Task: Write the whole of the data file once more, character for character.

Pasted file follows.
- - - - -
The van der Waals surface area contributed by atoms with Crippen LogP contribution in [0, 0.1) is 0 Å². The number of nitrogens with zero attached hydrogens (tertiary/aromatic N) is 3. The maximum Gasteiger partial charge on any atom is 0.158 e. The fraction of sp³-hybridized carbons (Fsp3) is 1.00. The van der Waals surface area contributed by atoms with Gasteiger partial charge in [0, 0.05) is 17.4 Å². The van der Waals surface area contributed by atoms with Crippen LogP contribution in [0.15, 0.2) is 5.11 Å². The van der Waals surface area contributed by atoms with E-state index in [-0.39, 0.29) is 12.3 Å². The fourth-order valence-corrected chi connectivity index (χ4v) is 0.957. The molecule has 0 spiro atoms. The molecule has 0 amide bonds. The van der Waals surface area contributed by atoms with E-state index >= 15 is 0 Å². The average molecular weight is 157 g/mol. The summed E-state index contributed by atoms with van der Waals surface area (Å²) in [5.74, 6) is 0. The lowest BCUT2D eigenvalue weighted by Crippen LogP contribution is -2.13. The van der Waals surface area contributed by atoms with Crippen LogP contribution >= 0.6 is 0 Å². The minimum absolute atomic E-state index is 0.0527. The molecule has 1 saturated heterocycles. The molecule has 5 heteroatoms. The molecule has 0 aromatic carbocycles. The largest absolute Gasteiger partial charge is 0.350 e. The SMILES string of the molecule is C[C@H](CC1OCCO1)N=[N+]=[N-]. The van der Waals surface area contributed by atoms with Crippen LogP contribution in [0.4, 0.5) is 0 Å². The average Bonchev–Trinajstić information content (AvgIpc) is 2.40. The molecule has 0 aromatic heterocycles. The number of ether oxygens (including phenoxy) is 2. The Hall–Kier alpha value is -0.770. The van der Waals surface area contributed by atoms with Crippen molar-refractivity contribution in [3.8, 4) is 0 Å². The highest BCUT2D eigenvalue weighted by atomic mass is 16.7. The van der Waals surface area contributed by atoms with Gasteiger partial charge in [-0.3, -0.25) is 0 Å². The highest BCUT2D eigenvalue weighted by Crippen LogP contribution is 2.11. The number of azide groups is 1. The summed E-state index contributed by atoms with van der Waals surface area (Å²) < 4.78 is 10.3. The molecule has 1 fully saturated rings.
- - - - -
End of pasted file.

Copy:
The van der Waals surface area contributed by atoms with Crippen LogP contribution in [0, 0.1) is 0 Å². The number of nitrogens with zero attached hydrogens (tertiary/aromatic N) is 3. The maximum Gasteiger partial charge on any atom is 0.158 e. The fraction of sp³-hybridized carbons (Fsp3) is 1.00. The van der Waals surface area contributed by atoms with Gasteiger partial charge in [0, 0.05) is 17.4 Å². The van der Waals surface area contributed by atoms with Crippen LogP contribution in [0.15, 0.2) is 5.11 Å². The van der Waals surface area contributed by atoms with E-state index in [-0.39, 0.29) is 12.3 Å². The fourth-order valence-corrected chi connectivity index (χ4v) is 0.957. The molecule has 0 spiro atoms. The molecule has 0 amide bonds. The van der Waals surface area contributed by atoms with E-state index >= 15 is 0 Å². The average molecular weight is 157 g/mol. The summed E-state index contributed by atoms with van der Waals surface area (Å²) in [5.74, 6) is 0. The lowest BCUT2D eigenvalue weighted by Crippen LogP contribution is -2.13. The van der Waals surface area contributed by atoms with Crippen LogP contribution >= 0.6 is 0 Å². The minimum absolute atomic E-state index is 0.0527. The molecule has 1 saturated heterocycles. The molecule has 5 heteroatoms. The molecule has 0 aromatic carbocycles. The largest absolute Gasteiger partial charge is 0.350 e. The SMILES string of the molecule is C[C@H](CC1OCCO1)N=[N+]=[N-]. The van der Waals surface area contributed by atoms with Crippen LogP contribution in [0.4, 0.5) is 0 Å². The average Bonchev–Trinajstić information content (AvgIpc) is 2.40. The molecule has 0 aromatic heterocycles. The number of ether oxygens (including phenoxy) is 2. The Hall–Kier alpha value is -0.770. The van der Waals surface area contributed by atoms with Crippen molar-refractivity contribution in [3.8, 4) is 0 Å². The highest BCUT2D eigenvalue weighted by atomic mass is 16.7. The van der Waals surface area contributed by atoms with Gasteiger partial charge in [-0.3, -0.25) is 0 Å². The highest BCUT2D eigenvalue weighted by Crippen LogP contribution is 2.11. The number of azide groups is 1. The summed E-state index contributed by atoms with van der Waals surface area (Å²) < 4.78 is 10.3. The molecule has 1 fully saturated rings.